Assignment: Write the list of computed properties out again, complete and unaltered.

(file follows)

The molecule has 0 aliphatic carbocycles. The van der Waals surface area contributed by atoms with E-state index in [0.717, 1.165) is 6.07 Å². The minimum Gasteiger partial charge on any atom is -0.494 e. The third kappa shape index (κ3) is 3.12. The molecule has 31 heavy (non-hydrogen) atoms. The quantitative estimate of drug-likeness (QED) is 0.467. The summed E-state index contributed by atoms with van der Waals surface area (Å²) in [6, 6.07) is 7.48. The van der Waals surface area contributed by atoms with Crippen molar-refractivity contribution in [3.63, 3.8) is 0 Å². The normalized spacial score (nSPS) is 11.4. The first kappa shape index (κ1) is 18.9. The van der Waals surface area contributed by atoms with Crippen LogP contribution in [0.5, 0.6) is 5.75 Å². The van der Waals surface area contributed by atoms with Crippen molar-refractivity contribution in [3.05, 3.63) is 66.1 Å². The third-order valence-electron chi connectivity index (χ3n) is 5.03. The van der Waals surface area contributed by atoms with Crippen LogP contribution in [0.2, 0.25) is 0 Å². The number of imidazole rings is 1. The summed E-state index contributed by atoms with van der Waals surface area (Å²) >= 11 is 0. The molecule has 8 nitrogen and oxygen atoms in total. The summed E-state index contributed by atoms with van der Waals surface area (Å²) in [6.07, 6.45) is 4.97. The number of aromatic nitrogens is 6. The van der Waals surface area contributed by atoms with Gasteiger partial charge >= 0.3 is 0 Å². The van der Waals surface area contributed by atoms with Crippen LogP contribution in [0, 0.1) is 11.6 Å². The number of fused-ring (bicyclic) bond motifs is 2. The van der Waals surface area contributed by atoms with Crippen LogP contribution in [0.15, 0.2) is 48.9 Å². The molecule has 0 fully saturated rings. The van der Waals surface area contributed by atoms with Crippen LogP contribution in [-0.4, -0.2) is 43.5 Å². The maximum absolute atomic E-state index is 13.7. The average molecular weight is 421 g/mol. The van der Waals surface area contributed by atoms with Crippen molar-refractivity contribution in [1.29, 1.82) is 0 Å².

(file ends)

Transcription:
The molecule has 0 aliphatic carbocycles. The van der Waals surface area contributed by atoms with E-state index in [0.717, 1.165) is 6.07 Å². The minimum Gasteiger partial charge on any atom is -0.494 e. The third kappa shape index (κ3) is 3.12. The molecule has 31 heavy (non-hydrogen) atoms. The quantitative estimate of drug-likeness (QED) is 0.467. The summed E-state index contributed by atoms with van der Waals surface area (Å²) in [6, 6.07) is 7.48. The van der Waals surface area contributed by atoms with Crippen molar-refractivity contribution in [3.63, 3.8) is 0 Å². The normalized spacial score (nSPS) is 11.4. The first kappa shape index (κ1) is 18.9. The van der Waals surface area contributed by atoms with Crippen LogP contribution in [0.5, 0.6) is 5.75 Å². The van der Waals surface area contributed by atoms with Crippen molar-refractivity contribution in [3.05, 3.63) is 66.1 Å². The third-order valence-electron chi connectivity index (χ3n) is 5.03. The van der Waals surface area contributed by atoms with Crippen LogP contribution in [0.2, 0.25) is 0 Å². The number of imidazole rings is 1. The summed E-state index contributed by atoms with van der Waals surface area (Å²) >= 11 is 0. The molecule has 8 nitrogen and oxygen atoms in total. The summed E-state index contributed by atoms with van der Waals surface area (Å²) in [6.07, 6.45) is 4.97. The number of aromatic nitrogens is 6. The van der Waals surface area contributed by atoms with Gasteiger partial charge >= 0.3 is 0 Å². The van der Waals surface area contributed by atoms with Crippen LogP contribution in [0, 0.1) is 11.6 Å². The number of fused-ring (bicyclic) bond motifs is 2. The van der Waals surface area contributed by atoms with Crippen LogP contribution in [0.15, 0.2) is 48.9 Å². The molecule has 0 fully saturated rings. The van der Waals surface area contributed by atoms with Crippen LogP contribution in [-0.4, -0.2) is 43.5 Å². The maximum absolute atomic E-state index is 13.7. The average molecular weight is 421 g/mol. The van der Waals surface area contributed by atoms with Crippen molar-refractivity contribution in [1.29, 1.82) is 0 Å².